Mount and Blade – Calradia Guide

Calradia was a very backward land during the time of the Great Wars that ripped the land apart. Infrastructure between the kingdoms, or even their cities and villages, was almost non-existent. While there were a number of people trained in the medical arts illness was rampant, and many people died from the plagues that often killed all but the hardiest of men.

Nothing remained of the Calrad Empire that once kept the land together. Only today do we begin to learn more about those ancient people and how they once managed to unite such a wide diversity of faiths and cultures. Sadly, during this time period, none of the old glory of Calrad remained. Instead petty lords fought each other, plaguing their own people like reavers.

A few positive things can be noted about this time period however. Despite the wars that were waging between the lords a strong merchant class was born from the wars. These independent merchants managed to transport goods, even between besieged cities, often by bribing the besieging armies, or using their political connections with the lords to sell their goods without threat of attack. Mercenaries were also very common in Calradia in this time period, and many of them signed up with both the burghers and the nobility. While working for the nobles was often most profitable it also carried with it the highest risk, so certain groups of mercenaries decided to work together with the merchants to earn an honest living.

Another faction which greatly benefited from Calradia’s strife were the countless bandit bands that plagued the land. In each region a different group dominated the landscape. Among them the most common were mountain and forest bandits, who would plague villages and merchant caravans. In the Kingdom of the Nords the aptly named “raiders” were the common plague, but unlike the other groups of bandits they were known for being far more bloody, often times butchering entire settlements at a whim. I recommend reading “Raiders from the North” by my colleague Ser Robert Smith to learn more of these strange people.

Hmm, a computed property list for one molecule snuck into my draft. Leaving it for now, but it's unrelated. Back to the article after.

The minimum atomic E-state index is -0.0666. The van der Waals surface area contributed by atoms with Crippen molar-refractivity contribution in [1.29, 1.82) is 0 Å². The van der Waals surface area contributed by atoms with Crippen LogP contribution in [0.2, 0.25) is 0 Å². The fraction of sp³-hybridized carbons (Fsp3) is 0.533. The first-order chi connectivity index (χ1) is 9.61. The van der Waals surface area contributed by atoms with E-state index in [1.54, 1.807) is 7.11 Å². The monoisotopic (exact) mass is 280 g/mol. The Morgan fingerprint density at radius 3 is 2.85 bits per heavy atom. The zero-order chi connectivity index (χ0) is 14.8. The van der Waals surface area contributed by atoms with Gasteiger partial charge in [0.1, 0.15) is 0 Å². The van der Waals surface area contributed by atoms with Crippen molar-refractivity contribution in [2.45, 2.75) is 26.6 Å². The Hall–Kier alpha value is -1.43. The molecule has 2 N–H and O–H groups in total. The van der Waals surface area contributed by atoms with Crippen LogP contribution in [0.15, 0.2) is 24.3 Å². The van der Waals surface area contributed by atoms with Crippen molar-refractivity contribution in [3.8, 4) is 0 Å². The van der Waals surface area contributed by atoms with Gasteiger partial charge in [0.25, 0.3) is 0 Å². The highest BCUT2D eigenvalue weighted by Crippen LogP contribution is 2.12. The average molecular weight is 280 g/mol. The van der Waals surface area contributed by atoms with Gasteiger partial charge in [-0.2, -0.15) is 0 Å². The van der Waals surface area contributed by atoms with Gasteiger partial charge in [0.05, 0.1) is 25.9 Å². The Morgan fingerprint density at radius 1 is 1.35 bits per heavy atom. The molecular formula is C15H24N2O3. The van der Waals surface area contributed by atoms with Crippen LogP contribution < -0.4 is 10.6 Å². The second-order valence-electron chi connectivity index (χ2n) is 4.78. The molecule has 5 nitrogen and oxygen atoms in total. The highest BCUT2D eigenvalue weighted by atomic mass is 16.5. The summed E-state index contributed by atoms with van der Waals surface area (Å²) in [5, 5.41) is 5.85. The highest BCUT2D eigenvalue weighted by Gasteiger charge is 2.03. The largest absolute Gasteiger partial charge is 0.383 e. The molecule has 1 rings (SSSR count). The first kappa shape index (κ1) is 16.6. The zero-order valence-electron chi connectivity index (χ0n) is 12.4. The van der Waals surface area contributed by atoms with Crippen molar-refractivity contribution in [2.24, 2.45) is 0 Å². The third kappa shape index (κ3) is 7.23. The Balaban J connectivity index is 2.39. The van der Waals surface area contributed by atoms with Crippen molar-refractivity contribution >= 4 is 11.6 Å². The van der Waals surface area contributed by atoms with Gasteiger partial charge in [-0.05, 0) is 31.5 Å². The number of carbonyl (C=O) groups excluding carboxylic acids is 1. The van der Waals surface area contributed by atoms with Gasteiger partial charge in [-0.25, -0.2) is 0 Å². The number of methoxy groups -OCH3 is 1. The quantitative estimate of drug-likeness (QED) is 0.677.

The desert and steppes were haunted by horse bandits, who used spears and bows to chase down travellers, though they too often raided smaller, unprotected settlements whom the lords abandoned.

It would be incorrect to say that the continuous wars in Calradia did not bring around a certain benefit, as many weapons have been rapidly developed in the ever changing conditions of war. Medicine also progressed, as there was never a shortage of those wounded and in need of help. However, the cost of this so-called progress was much too high. The only reason the peasants did not revolt against their masters was that they were often too tired and distraught to oppose them.

The citizenry of Calradia may be divided into three general classes. The common classes, freemen and in some cases serfs, formed the majority. The commoners of rank, made up of landowning freemen, merchants, and craftsmen, were the second largest group. The nobility, while being the fewest, held the majority of power. The peasantry and cities paid fealty to the aristocracy, who then, by noblesse oblige, had to provide the king with arms and men. It is interesting to note that all the kingdoms, in times of war, would elect marshals to lead their military campaigns. Who was chosen as the marshal depended on who held the most sway with the king. It was a highly corrupt and suspicious system, where a chosen marshal might have gotten no support from the other lords if they disliked him. The king, while holding a major city and numerous castles, would rarely take direct control of a military campaign.

The most corrupt among the Calradian kings would be King Halraus, who would often claim any castle or city that one of his lords conquered, then began a feast to celebrate his victories. As time passed however the situation worsened. One excerpt by Artimenner, a scholar of the time, noted that “(King) Harlaus was becoming senile with age, and his kingdom fell into chaos and anarchy, as the lesser lords used their king’s weak mind to manipulate him to their benefit”. This ended in a number of disastrous campaigns against the Kingdom of Rhodoks, where the overly confident Swadian nobility would often underestimate the strength of the Rhodok spear line.

Swadia was not the only kingdom to fall under the sway of corruption, but it is the most notable. Other kingdoms were just as easily swayed by the greed of lesser lords, but it is Swadia that numerous times was only saved by the great sacrifice of its peasantry.

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About The Author

Aleksander "WriterX" Bielski
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Student of Psychology, he was identified as a Nut-Job even before he started the course. Having done some small work as a Modder for a number of titles, and worked as a Game Designer part-time, Alex now writes in third person. As Co-Owner and Editor of AlterGamer.com he aims high, while being armed only with a sling. In the future, he hopes to become a fully qualified Newspaper Editor, and purchase Google.

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